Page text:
Most of the world's water crises can be resolved, but it would require political will and spending from $50 billion to $100 billion a year, the United Nations' top envoy on water issues said recently.
U.S. Water News Online (www.uswaternews.com) reports that Gordon Young, coordinator of the Paris-based U.N. World Water Assess-ment Program, warned that crises ranging from contaminated drinking water to polluted rivers and ground water reserves threaten the lives of tens of thousands of people every single day.
According to U.N. statistics, more than 200 million people every year suffer from water-related diseases and about 2.2 million of them – mostly the poor – die. About 20 percent of the earth's population of 6 billion currently lacks access to safe drinking water.
“If we were to take relatively small amounts of extra money, we could more or less solve most of the world's water problems,” Young told a news conference at the Foreign Correspondents Club of Japan. “The difficulty is having the political will to do it.”
Young, who was in Tokyo to present the 600-page U.N. World Water Development report ahead of the Third World Water Forum in Kyoto, said the scale of the problem is enormous.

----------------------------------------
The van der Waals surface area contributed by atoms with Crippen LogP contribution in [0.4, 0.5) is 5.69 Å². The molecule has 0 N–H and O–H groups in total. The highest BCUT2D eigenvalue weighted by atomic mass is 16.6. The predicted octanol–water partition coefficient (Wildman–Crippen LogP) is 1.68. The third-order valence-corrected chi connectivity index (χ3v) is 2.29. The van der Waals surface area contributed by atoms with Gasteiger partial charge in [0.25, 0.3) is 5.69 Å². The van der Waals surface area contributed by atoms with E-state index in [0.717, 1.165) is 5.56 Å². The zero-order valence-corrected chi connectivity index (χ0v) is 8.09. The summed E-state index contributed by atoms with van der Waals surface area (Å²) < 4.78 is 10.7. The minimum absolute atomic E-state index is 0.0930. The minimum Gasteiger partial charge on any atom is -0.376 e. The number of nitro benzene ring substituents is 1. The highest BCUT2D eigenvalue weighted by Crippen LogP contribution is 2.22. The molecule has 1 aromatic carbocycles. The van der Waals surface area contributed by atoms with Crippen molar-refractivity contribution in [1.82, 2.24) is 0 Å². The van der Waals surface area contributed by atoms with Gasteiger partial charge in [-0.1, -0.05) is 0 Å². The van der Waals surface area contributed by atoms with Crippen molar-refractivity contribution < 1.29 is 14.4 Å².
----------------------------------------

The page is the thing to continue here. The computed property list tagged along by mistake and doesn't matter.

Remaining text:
To reach the United Nations' goal of halving the number of people without access to water for nourishment and hygiene by 2015, 270,000 people would have to be provided with safe drinking water and 340,000 people would have to see improvements in sanitation every day, Young said.
In the report, the United Nations predicted that as many as 7 billion people in 60 countries could be facing a water shortage by 2050 – when the global population is expected to reach 9.3 billion – as climate changes aggravate droughts or increase rainfall and temperatures.
As natural sources are tapped to near limits, international conflicts over water rights may boil over, the report said.
Disagreements over water underlie the hostilities between states, from the Tigris and Euphrates rivers in the Middle East to the Colorado River in the United States and Mexico to the Nile River, which runs through nine African countries, said Young.
The U.N. report also divides countries into those with water resources and those without.
Kuwait, the Gaza Strip, the United Arab Emirates, the Bahamas and Qatar have the least fresh water reserves per person among 180 countries and territories assessed, and – with the exception of the U.S. state of Alaska and Denmark's Greenland – French Guiana, Iceland, Guyana, Suriname and Congo have the most.